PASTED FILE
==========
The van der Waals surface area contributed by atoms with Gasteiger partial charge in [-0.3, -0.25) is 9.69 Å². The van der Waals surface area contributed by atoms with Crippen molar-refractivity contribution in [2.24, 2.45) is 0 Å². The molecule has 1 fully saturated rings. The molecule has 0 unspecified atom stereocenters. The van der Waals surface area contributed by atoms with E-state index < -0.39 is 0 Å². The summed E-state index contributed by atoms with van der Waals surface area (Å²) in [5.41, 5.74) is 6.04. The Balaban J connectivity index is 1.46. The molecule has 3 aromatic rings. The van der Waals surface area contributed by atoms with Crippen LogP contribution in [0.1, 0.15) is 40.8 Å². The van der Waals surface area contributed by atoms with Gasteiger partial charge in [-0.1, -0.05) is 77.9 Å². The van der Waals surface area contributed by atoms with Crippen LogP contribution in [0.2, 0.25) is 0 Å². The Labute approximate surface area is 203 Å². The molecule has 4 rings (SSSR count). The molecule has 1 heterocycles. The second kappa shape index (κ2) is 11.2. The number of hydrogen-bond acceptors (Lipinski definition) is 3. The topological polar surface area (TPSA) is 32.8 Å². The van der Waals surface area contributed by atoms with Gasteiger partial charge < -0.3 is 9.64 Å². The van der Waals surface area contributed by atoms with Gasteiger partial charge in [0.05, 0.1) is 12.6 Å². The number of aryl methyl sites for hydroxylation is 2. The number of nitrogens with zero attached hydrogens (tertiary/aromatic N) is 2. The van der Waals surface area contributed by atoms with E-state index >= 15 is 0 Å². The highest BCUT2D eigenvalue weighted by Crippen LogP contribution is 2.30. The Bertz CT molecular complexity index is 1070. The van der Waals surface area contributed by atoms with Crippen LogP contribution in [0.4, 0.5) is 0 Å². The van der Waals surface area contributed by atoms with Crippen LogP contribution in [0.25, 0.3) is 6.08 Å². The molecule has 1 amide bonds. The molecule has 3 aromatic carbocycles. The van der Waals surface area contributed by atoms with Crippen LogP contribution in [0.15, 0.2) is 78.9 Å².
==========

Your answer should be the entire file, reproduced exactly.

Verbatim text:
The van der Waals surface area contributed by atoms with Gasteiger partial charge in [-0.3, -0.25) is 9.69 Å². The van der Waals surface area contributed by atoms with Crippen molar-refractivity contribution in [2.24, 2.45) is 0 Å². The molecule has 1 fully saturated rings. The molecule has 0 unspecified atom stereocenters. The van der Waals surface area contributed by atoms with E-state index < -0.39 is 0 Å². The summed E-state index contributed by atoms with van der Waals surface area (Å²) in [5.41, 5.74) is 6.04. The Balaban J connectivity index is 1.46. The molecule has 3 aromatic rings. The van der Waals surface area contributed by atoms with Crippen LogP contribution in [0.1, 0.15) is 40.8 Å². The van der Waals surface area contributed by atoms with Gasteiger partial charge in [-0.1, -0.05) is 77.9 Å². The van der Waals surface area contributed by atoms with Crippen LogP contribution in [0.2, 0.25) is 0 Å². The Labute approximate surface area is 203 Å². The molecule has 4 rings (SSSR count). The molecule has 1 heterocycles. The second kappa shape index (κ2) is 11.2. The number of hydrogen-bond acceptors (Lipinski definition) is 3. The topological polar surface area (TPSA) is 32.8 Å². The van der Waals surface area contributed by atoms with Gasteiger partial charge < -0.3 is 9.64 Å². The van der Waals surface area contributed by atoms with Gasteiger partial charge in [0.05, 0.1) is 12.6 Å². The number of aryl methyl sites for hydroxylation is 2. The number of nitrogens with zero attached hydrogens (tertiary/aromatic N) is 2. The van der Waals surface area contributed by atoms with E-state index >= 15 is 0 Å². The highest BCUT2D eigenvalue weighted by Crippen LogP contribution is 2.30. The Bertz CT molecular complexity index is 1070. The van der Waals surface area contributed by atoms with Crippen LogP contribution in [0.4, 0.5) is 0 Å². The van der Waals surface area contributed by atoms with Crippen LogP contribution in [0.25, 0.3) is 6.08 Å². The molecule has 1 amide bonds. The molecule has 3 aromatic carbocycles. The van der Waals surface area contributed by atoms with Crippen LogP contribution in [0.15, 0.2) is 78.9 Å².